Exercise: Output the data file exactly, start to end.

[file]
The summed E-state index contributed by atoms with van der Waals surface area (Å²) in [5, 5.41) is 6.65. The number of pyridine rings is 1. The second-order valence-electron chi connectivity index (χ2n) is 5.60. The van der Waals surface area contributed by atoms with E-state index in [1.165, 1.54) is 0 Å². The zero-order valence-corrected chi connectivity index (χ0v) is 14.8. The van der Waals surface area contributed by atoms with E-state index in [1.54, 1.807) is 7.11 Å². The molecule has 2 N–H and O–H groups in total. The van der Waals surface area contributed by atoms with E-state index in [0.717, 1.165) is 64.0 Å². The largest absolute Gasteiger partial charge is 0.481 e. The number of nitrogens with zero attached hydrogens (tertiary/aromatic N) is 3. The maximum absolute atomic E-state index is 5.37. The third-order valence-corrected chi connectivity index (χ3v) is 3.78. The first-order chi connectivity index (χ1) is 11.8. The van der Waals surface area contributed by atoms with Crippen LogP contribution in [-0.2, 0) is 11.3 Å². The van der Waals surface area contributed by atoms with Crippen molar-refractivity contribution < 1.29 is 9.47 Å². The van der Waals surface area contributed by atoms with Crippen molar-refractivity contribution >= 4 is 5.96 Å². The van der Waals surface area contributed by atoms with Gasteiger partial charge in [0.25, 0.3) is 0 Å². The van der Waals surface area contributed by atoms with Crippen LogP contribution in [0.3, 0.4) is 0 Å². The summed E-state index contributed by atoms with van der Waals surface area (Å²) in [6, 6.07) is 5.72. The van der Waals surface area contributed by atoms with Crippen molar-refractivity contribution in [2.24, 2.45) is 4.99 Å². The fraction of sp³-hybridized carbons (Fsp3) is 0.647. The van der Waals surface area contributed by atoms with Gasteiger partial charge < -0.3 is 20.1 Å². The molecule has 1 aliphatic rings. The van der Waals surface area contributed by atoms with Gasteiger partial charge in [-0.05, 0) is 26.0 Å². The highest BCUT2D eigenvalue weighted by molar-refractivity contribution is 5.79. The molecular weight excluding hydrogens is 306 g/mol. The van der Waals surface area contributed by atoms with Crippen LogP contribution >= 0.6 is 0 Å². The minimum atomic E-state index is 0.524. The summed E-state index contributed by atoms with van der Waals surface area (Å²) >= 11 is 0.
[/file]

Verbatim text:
The summed E-state index contributed by atoms with van der Waals surface area (Å²) in [5, 5.41) is 6.65. The number of pyridine rings is 1. The second-order valence-electron chi connectivity index (χ2n) is 5.60. The van der Waals surface area contributed by atoms with E-state index in [1.165, 1.54) is 0 Å². The zero-order valence-corrected chi connectivity index (χ0v) is 14.8. The van der Waals surface area contributed by atoms with E-state index in [1.54, 1.807) is 7.11 Å². The molecule has 2 N–H and O–H groups in total. The van der Waals surface area contributed by atoms with E-state index in [0.717, 1.165) is 64.0 Å². The largest absolute Gasteiger partial charge is 0.481 e. The number of nitrogens with zero attached hydrogens (tertiary/aromatic N) is 3. The maximum absolute atomic E-state index is 5.37. The third-order valence-corrected chi connectivity index (χ3v) is 3.78. The first-order chi connectivity index (χ1) is 11.8. The van der Waals surface area contributed by atoms with Crippen LogP contribution in [-0.2, 0) is 11.3 Å². The van der Waals surface area contributed by atoms with Crippen molar-refractivity contribution < 1.29 is 9.47 Å². The van der Waals surface area contributed by atoms with Crippen molar-refractivity contribution >= 4 is 5.96 Å². The van der Waals surface area contributed by atoms with Gasteiger partial charge in [0.25, 0.3) is 0 Å². The van der Waals surface area contributed by atoms with Crippen LogP contribution in [0.3, 0.4) is 0 Å². The summed E-state index contributed by atoms with van der Waals surface area (Å²) in [6, 6.07) is 5.72. The van der Waals surface area contributed by atoms with Crippen molar-refractivity contribution in [2.24, 2.45) is 4.99 Å². The fraction of sp³-hybridized carbons (Fsp3) is 0.647. The van der Waals surface area contributed by atoms with Gasteiger partial charge < -0.3 is 20.1 Å². The molecule has 1 aliphatic rings. The van der Waals surface area contributed by atoms with Gasteiger partial charge in [-0.05, 0) is 26.0 Å². The highest BCUT2D eigenvalue weighted by molar-refractivity contribution is 5.79. The molecular weight excluding hydrogens is 306 g/mol. The van der Waals surface area contributed by atoms with Crippen LogP contribution >= 0.6 is 0 Å². The minimum atomic E-state index is 0.524. The summed E-state index contributed by atoms with van der Waals surface area (Å²) >= 11 is 0.